Poll reflects anxiety, frustration in the Arab world
A public opinion poll conducted in August and September indicated that many concerns and frustrations that sparked the “Arab spring” in 2011 continue to plague many Arab societies.
The poll by Zogby Research services surveyed 8,628 adults in Tunisia, Egypt, Lebanon, the Palestinian territories, Jordan, Iraq, Saudi Arabia and the United Arab Emirates as well as Turkey and Iran.
In six of the eight Arab countries, “employment” ranked first when respondents were asked to identify the most important issues facing their nation. In Egypt, “ending corruption” was first and “personal rights” was the highest-ranking answer in the United Arab Emirates. Other responses frequently mentioned included “education” and “political reform.”
Contrary to common wisdom about the strong yearning of Arab masses for more political freedom, “democracy” ranked far down the list of priorities for most Arab countries.
Even Tunisians, who have been most successful in democratic political transition since 2011, ranked “democracy” as their least important concern. That could be because they feel they have essentially achieved that goal. More likely, however, is their realisation, eight years after the uprising, they are not seeing the benefits of democracy in terms of their everyday lives.
In a similar Zogby poll in 2011, “democracy” ranked second among Tunisians’ priorities. Recent domestic surveys in Tunisia indicate that large majorities of respondents are sceptical — if not distrustful — of politicians.
“Democracy” was among the bottom three (of ten) priorities in every Arab country except the United Arab Emirates, where it ranked fifth. “Political reform,” however, ranked among the top three priorities in Egypt, the Palestinian territories, Jordan and Iraq (and fourth in Tunisia and Saudi Arabia).
Combined, these two responses suggest that, while many people in the Arab world desire political reform, they do not see it necessarily in the form of Western-style liberal democracy. Perhaps the governing chaos in many Western liberal democracies, as well as the perceived inability of democratic politics to improve the lives of people in the Arab world or to stem violence and chaos in the region, dulled the lustre of democratic political systems.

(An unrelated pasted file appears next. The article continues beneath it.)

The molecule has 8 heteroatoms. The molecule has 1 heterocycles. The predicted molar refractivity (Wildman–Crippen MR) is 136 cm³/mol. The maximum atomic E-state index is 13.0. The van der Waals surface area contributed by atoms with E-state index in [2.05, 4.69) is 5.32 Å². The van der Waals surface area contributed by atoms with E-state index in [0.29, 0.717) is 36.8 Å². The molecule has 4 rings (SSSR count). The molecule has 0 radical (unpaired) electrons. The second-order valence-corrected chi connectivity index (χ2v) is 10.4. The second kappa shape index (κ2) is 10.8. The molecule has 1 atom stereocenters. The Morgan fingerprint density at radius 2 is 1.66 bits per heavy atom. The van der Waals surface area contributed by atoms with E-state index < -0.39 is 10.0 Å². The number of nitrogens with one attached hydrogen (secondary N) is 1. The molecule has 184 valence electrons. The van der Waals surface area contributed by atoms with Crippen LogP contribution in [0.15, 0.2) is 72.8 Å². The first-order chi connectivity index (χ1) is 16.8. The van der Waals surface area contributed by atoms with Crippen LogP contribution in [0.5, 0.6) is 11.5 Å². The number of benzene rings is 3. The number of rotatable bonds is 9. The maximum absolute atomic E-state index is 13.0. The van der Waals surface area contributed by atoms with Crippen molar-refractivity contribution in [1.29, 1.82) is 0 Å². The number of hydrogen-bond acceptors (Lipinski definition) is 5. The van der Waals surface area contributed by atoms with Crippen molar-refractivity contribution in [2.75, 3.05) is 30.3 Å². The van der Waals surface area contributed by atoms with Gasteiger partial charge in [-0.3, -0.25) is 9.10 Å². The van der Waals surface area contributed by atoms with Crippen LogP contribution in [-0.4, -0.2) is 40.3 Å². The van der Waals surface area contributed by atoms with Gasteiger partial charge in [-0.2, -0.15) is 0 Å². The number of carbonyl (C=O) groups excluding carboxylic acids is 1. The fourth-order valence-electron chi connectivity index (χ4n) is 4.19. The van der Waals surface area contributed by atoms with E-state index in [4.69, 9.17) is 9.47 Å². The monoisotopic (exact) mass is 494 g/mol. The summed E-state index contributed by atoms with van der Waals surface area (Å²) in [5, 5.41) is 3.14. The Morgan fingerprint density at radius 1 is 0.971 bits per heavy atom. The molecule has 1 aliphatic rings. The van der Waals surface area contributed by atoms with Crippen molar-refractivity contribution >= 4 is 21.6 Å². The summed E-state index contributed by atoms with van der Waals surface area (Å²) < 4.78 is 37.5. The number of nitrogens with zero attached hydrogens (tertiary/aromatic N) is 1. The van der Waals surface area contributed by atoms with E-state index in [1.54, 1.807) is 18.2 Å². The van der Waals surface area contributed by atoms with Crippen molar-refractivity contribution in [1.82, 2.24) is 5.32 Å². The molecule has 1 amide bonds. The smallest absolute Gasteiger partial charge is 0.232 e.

When asked whether their country was on the “right track” or the “wrong track,” most respondents in five of the eight Arab countries said “wrong” — with Tunisia (69%), the Palestinian territories (65%), Egypt (55%) and Iraq (52%) leading the way. Majorities of respondents in Saudi Arabia, the United Arab Emirates and — surprisingly — Lebanon said their countries were on the “right track.” Emiratis were the most optimistic at 80%.
A related question — “Are you better off or worse off than you were five years ago?” — yielded similar results. Tunisians, Egyptians and Iraqis resoundingly answered “worse off” (64% in Egypt, 59% in Tunisia, 55% in Iraq) while 68% of Emiratis polled said they are better off. In Saudi Arabia, 72% said they consider themselves better off or “about the same” as five years ago, as did 60% of Lebanese respondents.
One of the poll’s most disturbing results concerns levels of confidence in a country’s institutions. Majorities of respondents in Egypt, Tunisia and Iraq expressed a lack of confidence in every listed institution — military, police, judiciary, religious establishment, media and legislature. The highest score for any institution in Tunisia was for the judiciary (41%); the religious establishment was the most trusted institution in Egypt (50%) and Iraq (28%).
A cause of concern is the lack of confidence expressed in the military and the police in Tunisia, Egypt and Iraq: 59% of Egyptians said they are not confident in the military, despite its dominant role in Egyptian society and the fact that it was widely admired and lauded after orchestrating the ouster of former President Muhammad Morsi in 2013. A Zogby poll in 2013 indicated that 94% of Egyptian respondents said they supported the military. In Iraq, 80% expressed no confidence in the military, despite its role in defeating the Islamic State.
By contrast, respondents in Saudi Arabia and the United Arab Emirates stated the highest levels of confidence in their institutions — 80% or higher for each. Surprisingly, Palestinians expressed confidence in all of their institutions, although by lower percentages than in the Gulf states. In Jordan, only the media and the parliament scored negative numbers and in Lebanon, only the parliament.
Paul Salem, president of the Middle East Institute in Washington, speaking at an event to mark the release of the poll results, said “the [factors] we saw in 2011 have not gone away.”
He pointed out that the results from Tunisia and Egypt — two countries that followed “opposite tracks: one democratic, one authoritarian” — reveal that neither society is happy with its circumstances.